We asked some prominent members of the sports turf community how turf managers can get to the next level professionally, whether that might be into management or moving up the crew ladder.
Mike McDonald, CSFM, U of Minnesota turf manager
Sometimes when you’re talking to or working alongside a turf manager or another crew member, you can tell if the person enjoys the profession or is just doing a job. Those that come up to you or a group of people and start asking questions, listening to what other people have done, are the ones you can tell are looking to improve themselves and their workplace.
They can’t get enough information to put into practice and see what they can do better to improve their grounds. That is the way to get to the next level, networking with your peers and showing pride in your job and work. People take notice of that kind of commitment and desire to move forward.
Marcus Dean, CSFM, assistant sports turf manager, U of Kentucky
In order to “reach the next level,” I think people have to be driven to be the best at everything they do (some people might think this is a bad trait!). The “dirt and grass” crew member cannot ever get complacent in what they are doing daily. I think as soon as you get completely satisfied with the job you are doing, you start to decline.
I am never completely satisfied with myself. I constantly look back and try to figure out how and if something can be done better. You know that you are going to make mistakes but you have to learn from those mistakes. To reach “the next level” I think a person has to stay up to date with the latest research and technology, and be able to network and not be afraid to ask questions.
I say all of this and yet I don’t feel as if I have reached the next level. I have a great job, work with great people at a great university, but I still have some climbing to do on the professional ladder. But I am not job title hunting at all; I have interviewed and been offered “next level” jobs, but decided the overall situation was not better than my current job.
In January I passed the CSFM test and hope that it will lead to career advancement. There are a lot of reasons that I wanted to be certified; I think there will be jobs within the sports turf industry that require certification and I don’t want to limit my possibilities. Being a CSFM shows the administration at UK that I have added some credibility (by the way, they have never questioned our department’s credibility!). It also allows UK to have a recruiting edge over other schools that don’t have a CSFM employed. This is one way that I can help recruit world class athletes to UK and allow our athletic department to climb in the Athletic Directors Cup standings. Being a CSFM in Kentucky has inspired other sports turf managers to get interested in the CSFM program (Editor’s note: Dean is president of the state’s STMA chapter). I can help the entire state of Kentucky advance the quality of sports turf while carrying out my daily job. Isn’t that what the STMA is all about?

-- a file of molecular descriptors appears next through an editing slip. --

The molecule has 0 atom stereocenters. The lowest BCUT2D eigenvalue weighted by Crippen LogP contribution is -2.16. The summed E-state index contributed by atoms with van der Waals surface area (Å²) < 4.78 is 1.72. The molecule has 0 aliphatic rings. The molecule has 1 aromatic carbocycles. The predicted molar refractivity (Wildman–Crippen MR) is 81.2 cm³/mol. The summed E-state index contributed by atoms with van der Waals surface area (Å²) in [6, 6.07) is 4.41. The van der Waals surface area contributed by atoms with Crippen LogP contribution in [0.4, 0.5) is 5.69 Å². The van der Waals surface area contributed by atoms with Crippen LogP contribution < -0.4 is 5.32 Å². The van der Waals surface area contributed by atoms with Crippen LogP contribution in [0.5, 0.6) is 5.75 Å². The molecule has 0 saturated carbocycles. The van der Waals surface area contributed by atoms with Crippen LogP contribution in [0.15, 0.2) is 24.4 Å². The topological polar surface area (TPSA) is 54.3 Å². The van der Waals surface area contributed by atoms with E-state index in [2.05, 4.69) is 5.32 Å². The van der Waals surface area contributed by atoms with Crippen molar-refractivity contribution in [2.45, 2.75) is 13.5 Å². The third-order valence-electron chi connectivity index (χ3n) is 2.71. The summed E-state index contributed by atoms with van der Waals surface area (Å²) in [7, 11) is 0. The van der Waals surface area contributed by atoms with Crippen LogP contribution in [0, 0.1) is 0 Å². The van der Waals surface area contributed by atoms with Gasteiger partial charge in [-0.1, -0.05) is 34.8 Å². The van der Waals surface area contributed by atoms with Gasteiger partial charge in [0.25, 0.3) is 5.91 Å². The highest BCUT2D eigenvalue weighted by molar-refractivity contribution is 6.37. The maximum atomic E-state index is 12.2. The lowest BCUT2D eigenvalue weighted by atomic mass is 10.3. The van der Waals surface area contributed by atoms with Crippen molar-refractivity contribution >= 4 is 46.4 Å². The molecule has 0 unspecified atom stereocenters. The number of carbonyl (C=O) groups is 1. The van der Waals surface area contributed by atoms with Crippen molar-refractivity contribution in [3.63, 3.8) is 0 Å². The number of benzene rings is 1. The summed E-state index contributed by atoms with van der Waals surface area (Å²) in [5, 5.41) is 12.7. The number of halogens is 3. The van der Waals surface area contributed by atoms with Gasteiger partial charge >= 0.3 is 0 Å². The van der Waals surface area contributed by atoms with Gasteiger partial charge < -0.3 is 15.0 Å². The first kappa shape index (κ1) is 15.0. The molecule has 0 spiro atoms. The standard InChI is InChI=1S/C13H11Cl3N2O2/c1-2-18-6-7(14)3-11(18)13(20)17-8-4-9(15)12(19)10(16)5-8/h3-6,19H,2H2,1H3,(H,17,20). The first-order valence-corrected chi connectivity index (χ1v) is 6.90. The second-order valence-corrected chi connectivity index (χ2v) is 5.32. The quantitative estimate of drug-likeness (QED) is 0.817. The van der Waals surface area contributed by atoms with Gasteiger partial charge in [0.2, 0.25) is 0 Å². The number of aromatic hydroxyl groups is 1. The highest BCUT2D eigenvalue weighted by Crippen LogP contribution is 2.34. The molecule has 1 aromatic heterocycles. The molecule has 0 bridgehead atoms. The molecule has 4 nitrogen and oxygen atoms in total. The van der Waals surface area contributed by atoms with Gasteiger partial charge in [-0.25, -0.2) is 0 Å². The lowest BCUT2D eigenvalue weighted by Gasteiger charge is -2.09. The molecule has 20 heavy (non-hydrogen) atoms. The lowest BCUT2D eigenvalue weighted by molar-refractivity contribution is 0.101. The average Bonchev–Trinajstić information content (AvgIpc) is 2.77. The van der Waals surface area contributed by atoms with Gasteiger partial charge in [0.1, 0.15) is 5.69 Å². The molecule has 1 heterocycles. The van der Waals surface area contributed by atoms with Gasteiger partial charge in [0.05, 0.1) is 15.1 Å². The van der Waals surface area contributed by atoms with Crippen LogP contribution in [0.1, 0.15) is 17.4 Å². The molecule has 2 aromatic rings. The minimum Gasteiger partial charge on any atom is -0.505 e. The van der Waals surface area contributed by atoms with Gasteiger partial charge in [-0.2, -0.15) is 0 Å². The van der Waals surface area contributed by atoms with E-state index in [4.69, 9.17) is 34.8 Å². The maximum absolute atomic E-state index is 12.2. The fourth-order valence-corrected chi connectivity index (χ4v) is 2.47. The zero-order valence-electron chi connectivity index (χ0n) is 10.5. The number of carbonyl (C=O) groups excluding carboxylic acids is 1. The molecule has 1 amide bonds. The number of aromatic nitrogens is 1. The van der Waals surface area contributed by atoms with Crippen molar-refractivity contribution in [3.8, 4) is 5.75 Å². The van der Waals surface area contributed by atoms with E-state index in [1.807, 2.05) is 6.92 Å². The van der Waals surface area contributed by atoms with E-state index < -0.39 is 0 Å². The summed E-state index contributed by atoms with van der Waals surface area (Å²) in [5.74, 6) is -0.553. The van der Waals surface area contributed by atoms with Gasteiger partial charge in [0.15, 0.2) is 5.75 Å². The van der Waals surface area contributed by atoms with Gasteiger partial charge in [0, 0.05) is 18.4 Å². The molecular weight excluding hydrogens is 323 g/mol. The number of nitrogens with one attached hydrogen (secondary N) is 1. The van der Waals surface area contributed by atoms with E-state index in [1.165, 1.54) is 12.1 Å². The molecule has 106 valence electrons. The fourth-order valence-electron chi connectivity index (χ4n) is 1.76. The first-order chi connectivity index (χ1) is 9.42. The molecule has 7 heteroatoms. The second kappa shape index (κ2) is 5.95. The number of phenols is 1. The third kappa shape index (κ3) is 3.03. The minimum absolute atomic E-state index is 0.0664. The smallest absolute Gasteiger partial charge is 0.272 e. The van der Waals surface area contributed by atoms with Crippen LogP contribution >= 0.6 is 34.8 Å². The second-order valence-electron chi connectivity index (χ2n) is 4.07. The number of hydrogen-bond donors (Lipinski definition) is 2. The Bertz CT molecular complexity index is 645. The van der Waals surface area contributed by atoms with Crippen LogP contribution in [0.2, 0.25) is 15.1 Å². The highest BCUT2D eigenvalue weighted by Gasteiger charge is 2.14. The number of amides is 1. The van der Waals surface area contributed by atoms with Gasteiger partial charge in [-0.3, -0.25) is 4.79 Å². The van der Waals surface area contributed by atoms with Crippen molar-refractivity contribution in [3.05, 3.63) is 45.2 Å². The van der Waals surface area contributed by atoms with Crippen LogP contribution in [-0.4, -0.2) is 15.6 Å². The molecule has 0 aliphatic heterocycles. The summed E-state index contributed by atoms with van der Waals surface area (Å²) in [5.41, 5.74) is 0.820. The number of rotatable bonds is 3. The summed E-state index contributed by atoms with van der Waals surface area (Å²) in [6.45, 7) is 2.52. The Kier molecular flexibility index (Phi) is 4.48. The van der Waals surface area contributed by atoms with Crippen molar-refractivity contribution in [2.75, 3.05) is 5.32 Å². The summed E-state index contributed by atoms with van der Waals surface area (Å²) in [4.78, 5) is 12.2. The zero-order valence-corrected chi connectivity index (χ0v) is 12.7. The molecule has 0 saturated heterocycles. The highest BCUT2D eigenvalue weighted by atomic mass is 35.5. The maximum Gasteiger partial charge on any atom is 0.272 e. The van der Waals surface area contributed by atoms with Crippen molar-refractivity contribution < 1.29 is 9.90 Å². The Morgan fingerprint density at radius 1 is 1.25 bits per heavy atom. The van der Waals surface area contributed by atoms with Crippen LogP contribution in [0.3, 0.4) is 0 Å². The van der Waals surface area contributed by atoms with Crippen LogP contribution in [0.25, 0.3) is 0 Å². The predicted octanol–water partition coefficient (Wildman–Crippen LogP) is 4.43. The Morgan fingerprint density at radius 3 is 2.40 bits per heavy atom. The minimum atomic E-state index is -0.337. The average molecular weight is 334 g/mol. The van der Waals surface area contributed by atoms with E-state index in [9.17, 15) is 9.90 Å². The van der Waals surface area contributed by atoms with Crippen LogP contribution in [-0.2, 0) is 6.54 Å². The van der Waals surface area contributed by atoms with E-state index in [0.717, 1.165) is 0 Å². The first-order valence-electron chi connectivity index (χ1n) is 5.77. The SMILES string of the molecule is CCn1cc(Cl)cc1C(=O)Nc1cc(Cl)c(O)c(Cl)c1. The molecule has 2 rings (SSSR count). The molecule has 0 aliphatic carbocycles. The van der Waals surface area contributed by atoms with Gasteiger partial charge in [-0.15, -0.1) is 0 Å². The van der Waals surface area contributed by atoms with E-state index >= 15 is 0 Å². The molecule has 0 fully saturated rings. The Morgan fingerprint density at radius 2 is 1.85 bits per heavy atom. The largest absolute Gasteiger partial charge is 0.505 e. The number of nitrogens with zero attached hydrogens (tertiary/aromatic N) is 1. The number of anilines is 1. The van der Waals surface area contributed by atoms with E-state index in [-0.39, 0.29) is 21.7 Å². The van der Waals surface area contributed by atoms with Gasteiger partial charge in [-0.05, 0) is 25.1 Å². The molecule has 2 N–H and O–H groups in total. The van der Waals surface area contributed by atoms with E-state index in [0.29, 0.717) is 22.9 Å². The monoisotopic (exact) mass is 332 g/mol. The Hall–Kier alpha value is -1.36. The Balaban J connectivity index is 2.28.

Jody Gill, grounds coordinator, Blue Valley School District, KS
Achieve as much education and continuing education as possible. Also, consider achieving CSFM, CLT, CLIA or any other certifications that may be applicable to your career. Be willing to work extra hours when necessary especially when you have an opportunity to learn something new.
Volunteer for projects that may be out of your comfort zone or something in which you may need more experience. Be sure your supervisors know that you would like to move into a management position in the future. Most good managers enjoy and take pride in helping good employees move up and take on more responsibility. As with any endeavor, take pride in everything you do. Have a real passion for this industry and make sure it shows in your work. When you achieve your goal, be a positive role model and give back to the industry.
Kim Heck, CEO, Sports Turf Managers Association
Sports turf managers are responsible for so much more than maintaining athletic fields. They manage budgets, inventory, purchasing, capital equipment, recordkeeping, environmental programs, personnel….the list goes on and on. Many are definitely in a management role at their facilities.
The real issue is how do sports turf managers proactively elevate their stature at their facilities to gain more recognition for their good work? It really starts with how you conduct yourself as a sports turf manager because how others perceive you is reality.
Here’s a checklist for sports turf managers who want to be sure they are doing everything possible to be perceived as a professional at their facilities:
· Are you available and responsive to questions?
· Do you react calmly and positively, even when there is criticism?
· Do you embrace new technology, or are you thought of as being ‘set in your ways’?
· Are you proactive when there are problems by communicating any potential issues to your boss, and then do you also bring solutions?
· How flexible are you when you have to make changes to your daily, weekly or monthly management programs?
· Are you on time and prepared for meetings?
· Dress appropriately for those meetings?
· Present accurate and unbiased information during those meetings?
· Do you “think big” and bring ideas that excite people?